Convincing people to stop smoking is no easy task, as family members or friends of smokers know all too well. But consider a situation where roughly three-quarters of active smokers find themselves ready to quit, willing to make that all-important first step of deciding to go smoke-free. When is this short window of vulnerability and motivation open? The time is when a smoker is in the hospital, said Dr. Lisa Shah, instructor in the section of hospital medicine at the University of Chicago Medical Center, a time when the patient is also surrounded by the infrastructure needed to nurture a desire to stop smoking into a successful change of behavior.
But Shah, a researcher focused on studying inpatient tobacco cessation, said in her Medicine Grand Rounds presentation Tuesday afternoon that many doctors miss this opportunity to help their patients kick a dangerous habit. In fact, it was right there on a slide titled The Missed Opportunity, which laid out why inpatients find themselves ready to quit: the no-smoking policies in place at hospitals*, the shock of being hospitalized for an illness that may be a direct result of smoking, and the isolation from environmental cues at home or work that may trigger the urge to smoke.
“For the smokers we see here, often one big barrier to quitting smoking is that they have family members and friends who also smoke cigarettes, Shah said. “Social smoking is a huge impetus to smoke, and makes it hard to quit. So hospitalization helps them succeed in quitting smoking without the temptation.”
“Acute hospitalization also represents a health shock,” Shah continued. “When people are admitted to the hospital and sick with a heart attack or pneumonia, it gives them time to reflect on life and the fact that they’re actually ill. They want to do something about it, and are more likely to make a behavioral change at this moment.”
Statistics support the idea that intervening with a smoker while they’re hospitalized is effective. A 2008 study found that in-hospital counseling and a month of post-discharge clinical support led to an astounding 65% quit rate a year after discharge. Consider that the “cold turkey” method only has about a 12% quit rate, and drug therapies are at most 33% successful, that’s an encouraging figure.
But when Shah did a study of whether physicians capitalize on this opportunity, she found that many merely advised their patients to quit without offering to enroll them in a smoking cessation program. Quitting advice was dispensed in 60% of the cases she studied, but only half of those were enrolled in a formal cessation program, and only 4% were given prescriptions for drugs such as Chantix or Zyban to help them quit.
More abstractly, but no less important, most patients on discharge believed that going “cold turkey” was as effective as nicotine replacement therapy or drug therapy, suggesting that they weren’t always receiving the proper medical information to help them quit. When physicians were surveyed about why they often didn’t refer patients to formal smoking cessation treatment, Shah found that many didn’t think they had time to offer counseling on the topic, or didn’t consider the patient’s cigarette habit to be a top priority while they were in the hospital.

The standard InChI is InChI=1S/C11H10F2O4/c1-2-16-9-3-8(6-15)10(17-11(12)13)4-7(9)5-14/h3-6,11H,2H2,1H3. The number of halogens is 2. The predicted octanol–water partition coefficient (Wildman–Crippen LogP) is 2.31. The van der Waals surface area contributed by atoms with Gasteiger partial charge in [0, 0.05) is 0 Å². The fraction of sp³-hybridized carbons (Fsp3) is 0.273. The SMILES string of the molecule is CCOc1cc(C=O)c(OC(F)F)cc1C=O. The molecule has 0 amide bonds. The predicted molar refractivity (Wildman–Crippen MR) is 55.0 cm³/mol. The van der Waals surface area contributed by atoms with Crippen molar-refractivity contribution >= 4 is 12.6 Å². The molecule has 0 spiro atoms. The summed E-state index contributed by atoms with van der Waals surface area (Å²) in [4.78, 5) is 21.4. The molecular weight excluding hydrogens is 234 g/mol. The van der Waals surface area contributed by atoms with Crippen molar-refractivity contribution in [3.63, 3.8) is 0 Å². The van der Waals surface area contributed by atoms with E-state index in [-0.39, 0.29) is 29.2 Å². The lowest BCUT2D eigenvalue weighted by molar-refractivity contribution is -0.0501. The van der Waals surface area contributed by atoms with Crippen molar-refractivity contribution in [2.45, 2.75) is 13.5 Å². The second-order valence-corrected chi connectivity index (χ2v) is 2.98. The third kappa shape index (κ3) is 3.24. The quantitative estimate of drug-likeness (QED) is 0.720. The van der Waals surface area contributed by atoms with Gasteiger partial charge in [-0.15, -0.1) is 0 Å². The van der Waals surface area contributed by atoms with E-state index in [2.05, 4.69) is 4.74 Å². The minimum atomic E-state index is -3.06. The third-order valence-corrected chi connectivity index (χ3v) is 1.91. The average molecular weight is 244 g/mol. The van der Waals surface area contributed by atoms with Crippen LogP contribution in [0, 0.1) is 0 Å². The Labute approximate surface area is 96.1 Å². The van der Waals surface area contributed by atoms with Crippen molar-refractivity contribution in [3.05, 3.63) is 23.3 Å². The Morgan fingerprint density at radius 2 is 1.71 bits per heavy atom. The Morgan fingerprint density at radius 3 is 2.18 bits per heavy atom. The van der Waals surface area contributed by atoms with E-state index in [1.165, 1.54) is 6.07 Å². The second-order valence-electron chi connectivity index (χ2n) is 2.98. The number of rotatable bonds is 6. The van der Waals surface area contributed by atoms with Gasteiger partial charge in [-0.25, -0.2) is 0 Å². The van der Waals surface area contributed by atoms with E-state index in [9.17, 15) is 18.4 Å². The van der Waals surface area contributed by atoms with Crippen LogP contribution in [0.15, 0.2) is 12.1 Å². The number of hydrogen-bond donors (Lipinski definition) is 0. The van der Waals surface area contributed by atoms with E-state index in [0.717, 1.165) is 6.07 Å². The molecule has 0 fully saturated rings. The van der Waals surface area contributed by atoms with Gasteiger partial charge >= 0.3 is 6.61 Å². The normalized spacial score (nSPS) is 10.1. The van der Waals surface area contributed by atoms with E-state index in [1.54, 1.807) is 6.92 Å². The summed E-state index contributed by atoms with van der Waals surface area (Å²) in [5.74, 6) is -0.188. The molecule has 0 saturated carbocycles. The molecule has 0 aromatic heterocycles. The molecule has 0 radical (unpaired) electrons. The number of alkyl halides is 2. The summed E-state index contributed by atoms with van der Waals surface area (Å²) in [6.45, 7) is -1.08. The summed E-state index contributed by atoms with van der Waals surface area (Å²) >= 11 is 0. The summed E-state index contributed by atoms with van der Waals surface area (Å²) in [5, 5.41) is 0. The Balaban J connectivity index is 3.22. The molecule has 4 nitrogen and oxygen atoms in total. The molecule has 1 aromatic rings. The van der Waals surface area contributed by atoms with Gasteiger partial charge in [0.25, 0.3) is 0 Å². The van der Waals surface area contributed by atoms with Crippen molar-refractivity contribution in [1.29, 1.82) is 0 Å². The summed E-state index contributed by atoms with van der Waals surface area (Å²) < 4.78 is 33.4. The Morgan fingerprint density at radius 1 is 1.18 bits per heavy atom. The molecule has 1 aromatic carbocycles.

“It’s very fair for clinicians to say they don’t have time given the other pressures they face,” Shah said. “They’re very concerned with the acute issue at hand, and while it might be related to smoking, that’s not the direct issue that they need to address in their minds.”
But that attitude may be changing. A bill currently being considered by the Illinois State Legislature would broaden the types of cessation treatments covered by Medicaid, which may allow hospitals to hire smoking counselors. Another recent study, from researchers at Northwestern University, found that smoking cessation is rarely recommended by doctors in mental health patient populations as well, and recommends that cessation be incorporated into mental health plans. And Shah points out that current health care demands are leading hospitals to change their philosophy about what issues should be dealt with during a hospital stay.
“The hospital is traditionally meant to treat the acute illness, while things like smoking and immunizations were largely done in outpatient setting,” Shah said. “The hospital has not been seen as the route to deal with preventive measures, but with costs of health care on the rise and prevention becoming more important, we’re realizing a lot of things that we were relying on the outpatient setting for are very important for inpatients.”
(* – All American hospitals are currently non-smoking, but when Shah and her colleagues used a device that tested whether patients had recently smoked a cigarette, only 80% were found to be tobacco-free. That means one out of five patients were venturing outdoors to smoke…or sneaking a cigarette in the bathroom.)